Retirement Cash: Bellybutton Lint Farming

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“It’s been a closet industry too long,” says seminar spokesperson and bellybutton lint authority, Dr. Seymour Ensley. “People used to be embarrassed to talk about their navel lint in public. Not anymore. I’ve had bankers, school teachers, and hotel maids jump up in the middle of class and proudly display their midsection. Today’s growers are happy to share information and celebrate each other’s accomplishments on the BBLF (Bellybutton Lint Farmers) Facebook page.”

One cooperative, known as Big Wooly, operates a harvest and collection center in Wahoo, Nebraska. Lint removal specialists vacuum and sanitize Wooly members’ navels using state-of-the-art technology.

“I go in for Lint-O-Suction three times a week,” says Suzie Qualls of Omaha. “It was a little scary the first time, but the process is painless, and you’re able to go back to work in fifteen minutes.”

Big Wooly technician, Barney Atchison, explains. “Lint-O-Suction gives our clients an advantage over those who home-harvest. The lint is measured for bulk, weighed, and the data recorded in the member’s account, much like a bank deposit. Members decide when and how much to sell based upon their own personal preference or market fluctuations.

“Keeping the navel area clean stimulates crop growth and eliminates the need to wear an odor guard when harvesting,” says Atchison. “Sure, we sanitize every ball that comes through here, but some of those odors are . . . well, hard to get rid of. Those batches are shipped to government contractors for use in chemical weapons.”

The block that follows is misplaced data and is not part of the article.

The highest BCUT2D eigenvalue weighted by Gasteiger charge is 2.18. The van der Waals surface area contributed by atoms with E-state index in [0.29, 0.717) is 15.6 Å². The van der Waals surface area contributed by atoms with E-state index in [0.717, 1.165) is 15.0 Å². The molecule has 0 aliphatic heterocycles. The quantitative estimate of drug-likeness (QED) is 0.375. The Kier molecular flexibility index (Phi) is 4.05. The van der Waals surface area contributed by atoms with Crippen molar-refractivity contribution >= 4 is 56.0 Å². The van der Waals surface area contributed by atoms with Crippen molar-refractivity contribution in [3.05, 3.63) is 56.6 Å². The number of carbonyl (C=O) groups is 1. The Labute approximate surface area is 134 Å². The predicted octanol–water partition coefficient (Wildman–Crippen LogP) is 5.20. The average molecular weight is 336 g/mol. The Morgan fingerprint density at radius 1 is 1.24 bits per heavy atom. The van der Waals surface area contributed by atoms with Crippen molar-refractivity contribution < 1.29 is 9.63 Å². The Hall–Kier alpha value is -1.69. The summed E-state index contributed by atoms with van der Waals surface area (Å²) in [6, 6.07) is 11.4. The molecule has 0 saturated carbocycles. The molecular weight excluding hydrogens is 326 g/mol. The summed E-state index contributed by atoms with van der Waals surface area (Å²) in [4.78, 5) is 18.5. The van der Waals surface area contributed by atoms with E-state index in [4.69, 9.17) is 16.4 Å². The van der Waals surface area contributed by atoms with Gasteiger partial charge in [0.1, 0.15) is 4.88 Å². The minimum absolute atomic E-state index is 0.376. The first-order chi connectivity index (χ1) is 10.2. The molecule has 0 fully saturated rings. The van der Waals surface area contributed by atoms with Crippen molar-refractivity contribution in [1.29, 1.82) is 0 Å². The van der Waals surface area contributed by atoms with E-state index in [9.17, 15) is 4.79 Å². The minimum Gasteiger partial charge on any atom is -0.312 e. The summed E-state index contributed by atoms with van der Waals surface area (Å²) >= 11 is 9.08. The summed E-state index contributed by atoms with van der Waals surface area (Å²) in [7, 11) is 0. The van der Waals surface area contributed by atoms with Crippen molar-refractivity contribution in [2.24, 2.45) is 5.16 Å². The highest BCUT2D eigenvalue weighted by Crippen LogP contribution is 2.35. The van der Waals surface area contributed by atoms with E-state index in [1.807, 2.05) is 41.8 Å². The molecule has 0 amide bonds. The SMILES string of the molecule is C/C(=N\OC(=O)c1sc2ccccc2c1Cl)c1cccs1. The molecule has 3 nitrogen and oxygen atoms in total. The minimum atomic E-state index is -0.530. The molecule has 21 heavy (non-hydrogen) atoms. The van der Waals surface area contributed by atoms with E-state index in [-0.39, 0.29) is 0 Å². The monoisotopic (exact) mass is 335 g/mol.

Whether you’re new to bellybutton lint farming or a third-generation navel plantation owner, crop rotation is a must. The Department of Agriculture recommends wearing soft cotton fabrics during warm months and slipping into wool or mohair when temperatures drop below forty degrees Fahrenheit. The rougher fibers work to stretch the bellybutton walls and enhance capacity. In the Middle East, where a lot of camel hair is worn, growers have been known to produce spheres the size of basketballs.

One thing is for certain, farming is hard work, and not everyone is cut out for the arduous task of producing bellybutton lint. It takes patience, perseverance, and desire.

Do you have what it takes?

Go ahead.
Nobody’s watching.

Stick your finger in there and measure one more time.

And hey, if bellybutton lint isn’t your thing, you can always go into toe jam farming. There’s a huge market for it in Europe right now.

Lip gloss manufacturers are buying it by the ton.

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6 Comments

  1. I fell off my chair laughing at this. AND!!! immediately checked my navel for opportunity to join this new farming movement.

  2. WHOA – thank you for opening my eyes to a new stay at home and earn opportunity. Look at all the fund raising opportunities for schools, clubs, churches and the list goes on and on.

    This article is very humorous and harmless. Thank you for sharing. It is great/

  3. Great fun as always. Russell Gayer is an outstanding humorist. Always like his work.

  4. Fantastic, Russell. As always!!

  5. Rochelle Wisoff-Fields

    January 24, 2017 at 10:22 pm

    This article certainly gave me a lot to think about. Where was this 25 years ago when I went to work as a cake decorator. Bellybutton lint farming would’ve been so much easier than putting up with demanding customers.

    Where do you come up with these things, Russell? You are in a class by yourself. Funny Stuff. I got a warm fuzzy feeling from it. 😉

  6. you’ve got to be kidding me

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